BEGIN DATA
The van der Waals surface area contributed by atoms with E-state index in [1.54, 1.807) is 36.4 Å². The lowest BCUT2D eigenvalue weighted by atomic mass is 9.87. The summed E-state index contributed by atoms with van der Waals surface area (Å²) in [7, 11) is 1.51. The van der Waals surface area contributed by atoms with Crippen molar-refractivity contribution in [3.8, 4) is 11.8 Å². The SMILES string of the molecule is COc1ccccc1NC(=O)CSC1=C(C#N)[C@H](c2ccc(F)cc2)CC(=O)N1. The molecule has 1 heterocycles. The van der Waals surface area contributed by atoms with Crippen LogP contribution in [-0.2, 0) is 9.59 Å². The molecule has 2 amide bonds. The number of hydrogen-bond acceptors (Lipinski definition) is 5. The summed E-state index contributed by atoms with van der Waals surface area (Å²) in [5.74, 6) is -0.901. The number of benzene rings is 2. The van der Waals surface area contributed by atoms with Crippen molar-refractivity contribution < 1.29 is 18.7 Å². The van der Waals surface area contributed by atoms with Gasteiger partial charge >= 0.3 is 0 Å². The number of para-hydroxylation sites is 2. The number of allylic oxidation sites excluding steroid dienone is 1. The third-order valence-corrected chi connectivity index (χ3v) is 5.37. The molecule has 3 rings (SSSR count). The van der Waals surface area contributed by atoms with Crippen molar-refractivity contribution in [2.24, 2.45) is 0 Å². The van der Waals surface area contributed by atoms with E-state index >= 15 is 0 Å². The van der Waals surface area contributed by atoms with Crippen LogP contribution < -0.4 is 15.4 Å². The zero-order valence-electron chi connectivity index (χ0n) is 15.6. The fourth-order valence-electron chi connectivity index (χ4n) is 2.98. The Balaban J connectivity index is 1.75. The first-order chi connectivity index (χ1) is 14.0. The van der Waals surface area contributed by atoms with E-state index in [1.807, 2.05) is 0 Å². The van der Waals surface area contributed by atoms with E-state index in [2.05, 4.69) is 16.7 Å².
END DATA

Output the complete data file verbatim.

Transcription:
The van der Waals surface area contributed by atoms with E-state index in [1.54, 1.807) is 36.4 Å². The lowest BCUT2D eigenvalue weighted by atomic mass is 9.87. The summed E-state index contributed by atoms with van der Waals surface area (Å²) in [7, 11) is 1.51. The van der Waals surface area contributed by atoms with Crippen molar-refractivity contribution in [3.8, 4) is 11.8 Å². The SMILES string of the molecule is COc1ccccc1NC(=O)CSC1=C(C#N)[C@H](c2ccc(F)cc2)CC(=O)N1. The molecule has 1 heterocycles. The van der Waals surface area contributed by atoms with Crippen LogP contribution in [-0.2, 0) is 9.59 Å². The molecule has 2 amide bonds. The number of hydrogen-bond acceptors (Lipinski definition) is 5. The summed E-state index contributed by atoms with van der Waals surface area (Å²) in [5.74, 6) is -0.901. The number of benzene rings is 2. The van der Waals surface area contributed by atoms with Crippen molar-refractivity contribution < 1.29 is 18.7 Å². The van der Waals surface area contributed by atoms with Gasteiger partial charge >= 0.3 is 0 Å². The number of para-hydroxylation sites is 2. The number of allylic oxidation sites excluding steroid dienone is 1. The third-order valence-corrected chi connectivity index (χ3v) is 5.37. The molecule has 3 rings (SSSR count). The van der Waals surface area contributed by atoms with Crippen molar-refractivity contribution in [2.24, 2.45) is 0 Å². The van der Waals surface area contributed by atoms with E-state index >= 15 is 0 Å². The van der Waals surface area contributed by atoms with Crippen LogP contribution < -0.4 is 15.4 Å². The zero-order valence-electron chi connectivity index (χ0n) is 15.6. The fourth-order valence-electron chi connectivity index (χ4n) is 2.98. The Balaban J connectivity index is 1.75. The first-order chi connectivity index (χ1) is 14.0. The van der Waals surface area contributed by atoms with E-state index in [1.807, 2.05) is 0 Å². The van der Waals surface area contributed by atoms with E-state index in [2.05, 4.69) is 16.7 Å².